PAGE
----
Blizzard’s last six months have shown a rapidly changing company

One of the top game industry items this week was the news that Gears of War head Rod Fergusson will be making the jump to Blizzard Entertainment next month, where the development veteran will oversee the Diablo franchise. Typically, shifts like these aren’t of note to the average video game player — people change jobs all the time, after all. But Fergusson’s studio swap is curious when we consider the wider shifts happening at Blizzard recently.

Followers of the game business may know Fergusson by nicknames such as “the fixer” and “the closer.” The man has made a name for himself over the years as the sort of person who can run a tight ship and bring projects across the finish line. Perhaps most notably, he helped BioShock Infinite overcome years of development hell, shaping it up into a product that was received positively by the general public.

To hire Fergusson is to seek to get things done — in this case, presumably to ship Diablo 4, which is currently in development at the Irvine, California-based studio. While Blizzard hasn’t so much as announced a launch window for the game, a Kotaku report on the Diablo franchise states that the game may very well arrive this year. If Fergusson is on deck, my gut says that Blizzard wants it done sooner rather than later.


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According to that same report, the suits at Activision have been worried about the company’s growth over the last couple of years. Typically, Blizzard’s style is to stew on things for as long as it needs to, and once a game is out, chances are pretty good that the developer will support it for as long as possible — to wit, World of Warcraft, which at this point is over 15 years old, is still going strong. It’s a thoughtful approach that has helped Blizzard become a beloved gaming company, but it’s also one that may be on its way out. Development on Heroes of the Storm (2015), Blizzard’s take on the MOBA genre, for instance, has already started to slow down as the studio shifts its employees onto more successful projects.

“We’re constantly changing and evolving not only our games, but how we support and grow them,” Blizzard president J. Allen Brack wrote when the company announced its decision to scale back development for Heroes of the Storm.

“Over the past several years, the work of evaluating our development processes and making hard decisions has led to new games and other products that we’re proud of,” he continued. “We now have more live games and unannounced projects than at any point in the company’s history.”

The “more” is key here. In Kotaku’s report, the news outlet says that Activision wants to “boost Blizzard’s content output and release more games on a regular schedule.” Diablo 4 presumably falls under that umbrella, but this shift may also help explain some of Blizzard’s other recent announcements.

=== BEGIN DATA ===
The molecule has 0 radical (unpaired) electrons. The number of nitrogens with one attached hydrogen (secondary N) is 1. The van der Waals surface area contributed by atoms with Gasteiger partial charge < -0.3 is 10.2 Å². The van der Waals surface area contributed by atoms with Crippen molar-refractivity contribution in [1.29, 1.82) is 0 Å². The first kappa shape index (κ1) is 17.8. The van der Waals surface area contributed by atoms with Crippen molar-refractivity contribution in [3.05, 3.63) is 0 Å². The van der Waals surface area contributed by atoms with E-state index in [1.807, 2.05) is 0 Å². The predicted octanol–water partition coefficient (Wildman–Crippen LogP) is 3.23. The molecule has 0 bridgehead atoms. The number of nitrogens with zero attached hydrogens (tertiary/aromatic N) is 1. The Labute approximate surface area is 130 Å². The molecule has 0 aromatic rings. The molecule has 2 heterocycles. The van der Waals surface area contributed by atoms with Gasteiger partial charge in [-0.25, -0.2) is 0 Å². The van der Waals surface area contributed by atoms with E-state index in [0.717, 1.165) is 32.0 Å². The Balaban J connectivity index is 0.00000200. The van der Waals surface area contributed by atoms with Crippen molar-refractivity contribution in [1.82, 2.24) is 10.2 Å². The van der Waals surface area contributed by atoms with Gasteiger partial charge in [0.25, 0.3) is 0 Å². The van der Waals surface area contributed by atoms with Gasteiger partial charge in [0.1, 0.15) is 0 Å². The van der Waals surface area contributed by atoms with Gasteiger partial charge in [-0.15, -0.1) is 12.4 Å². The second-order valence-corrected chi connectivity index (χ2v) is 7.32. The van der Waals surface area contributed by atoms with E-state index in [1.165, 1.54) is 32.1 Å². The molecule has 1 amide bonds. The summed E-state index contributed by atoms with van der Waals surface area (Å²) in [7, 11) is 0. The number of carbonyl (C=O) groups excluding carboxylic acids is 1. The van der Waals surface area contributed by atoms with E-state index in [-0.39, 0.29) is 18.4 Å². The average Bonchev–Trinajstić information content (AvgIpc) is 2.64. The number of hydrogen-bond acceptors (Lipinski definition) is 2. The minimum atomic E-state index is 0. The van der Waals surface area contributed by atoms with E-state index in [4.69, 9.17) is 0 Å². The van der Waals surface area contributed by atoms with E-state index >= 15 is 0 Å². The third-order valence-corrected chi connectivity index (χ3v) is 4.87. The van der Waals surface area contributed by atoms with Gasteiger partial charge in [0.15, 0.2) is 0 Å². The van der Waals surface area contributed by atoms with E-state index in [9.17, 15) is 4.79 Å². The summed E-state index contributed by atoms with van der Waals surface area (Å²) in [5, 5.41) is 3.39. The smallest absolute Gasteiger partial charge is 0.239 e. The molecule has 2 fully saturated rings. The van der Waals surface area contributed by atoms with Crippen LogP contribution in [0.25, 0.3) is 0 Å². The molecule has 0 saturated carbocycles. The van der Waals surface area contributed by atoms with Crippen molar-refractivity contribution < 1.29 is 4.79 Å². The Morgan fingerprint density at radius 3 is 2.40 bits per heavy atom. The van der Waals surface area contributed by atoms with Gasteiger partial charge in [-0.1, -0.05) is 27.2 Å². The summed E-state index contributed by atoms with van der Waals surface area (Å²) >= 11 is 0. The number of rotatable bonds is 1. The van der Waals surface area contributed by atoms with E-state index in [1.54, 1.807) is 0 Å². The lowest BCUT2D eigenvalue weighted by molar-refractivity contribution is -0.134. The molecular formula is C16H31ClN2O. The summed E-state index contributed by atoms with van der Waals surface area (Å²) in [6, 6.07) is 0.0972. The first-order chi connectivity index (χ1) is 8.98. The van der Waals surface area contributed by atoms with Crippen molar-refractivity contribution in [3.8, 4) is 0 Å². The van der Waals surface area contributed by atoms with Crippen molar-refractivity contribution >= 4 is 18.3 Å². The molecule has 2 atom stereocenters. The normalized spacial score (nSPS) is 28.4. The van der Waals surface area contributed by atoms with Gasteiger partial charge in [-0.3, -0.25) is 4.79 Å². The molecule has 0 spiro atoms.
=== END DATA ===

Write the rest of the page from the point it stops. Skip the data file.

Why Blizzard went dark for Diablo 4

The 2019 reveal of Overwatch 2, for example, seemed to surprise and confuse many, given that the first game came out in the spring of 2016. Blizzard doesn’t typically make sequels this quickly. It’s especially perplexing when you consider that Blizzard says it will continue to update the first game with content included in the sequel. Overwatch 2 maps and characters will also make an appearance in Overwatch, in an attempt to give fans “a shared multiplayer environment where no one gets left behind,” according to series director Jeff Kaplan.

It’s a cool idea, but it also makes you wonder why a sequel exists when the company could just continue to update and change the existing game. The whole thing starts to make sense, though, if you factor in Activision’s desire to sell more games.

And what better way to sell more games than to expand to new platforms? Blizzard began as a PC-focused developer, and it made a push into the world of consoles over the past few years, but one place where the storied studio has barely scratched the surface is mobile. Soon, that may change — and Diablo: Immortal, which was announced in 2018, may just be the tip of the iceberg.

“In terms of Blizzard’s approach to mobile gaming, many of us over the last few years have shifted from playing primarily desktop to playing many hours on mobile, and we have many of our best developers now working on new mobile titles across all of our IPs,” said studio co-founder Allen Adham during a BlizzCon 2018 press conference. “Some of them are with external partners, like Diablo: Immortal. Many of them are being developed internally only, and we’ll have information to share on those in the future.”

The question then becomes, can Blizzard maintain its usual level of quality while also increasing its output? The recent release of Warcraft 3: Reforged, which aimed to modernize the RTS classic, doesn’t inspire confidence. The remake debuted with a number of performance and connectivity issues, and bafflingly, it even changed how the original game works. The situation got bad enough that Blizzard started offering fans refunds regardless of playtime.

Granted, Blizzard didn’t have fixer Rod Fergusson in its ranks for Reforged. And based on what we know of Diablo 4, it’s looking to be the sort of grim, badass action game that fans are hoping for. The next game in the demon-slaying franchise just happens to be shaping up during a period of sweeping cultural change at the development studio, and that’s bound to influence the game somehow.

“We have more new products in development today at Blizzard than we’ve ever had in our history,” Adham said at BlizzCon 2018. “And our future is very bright.”

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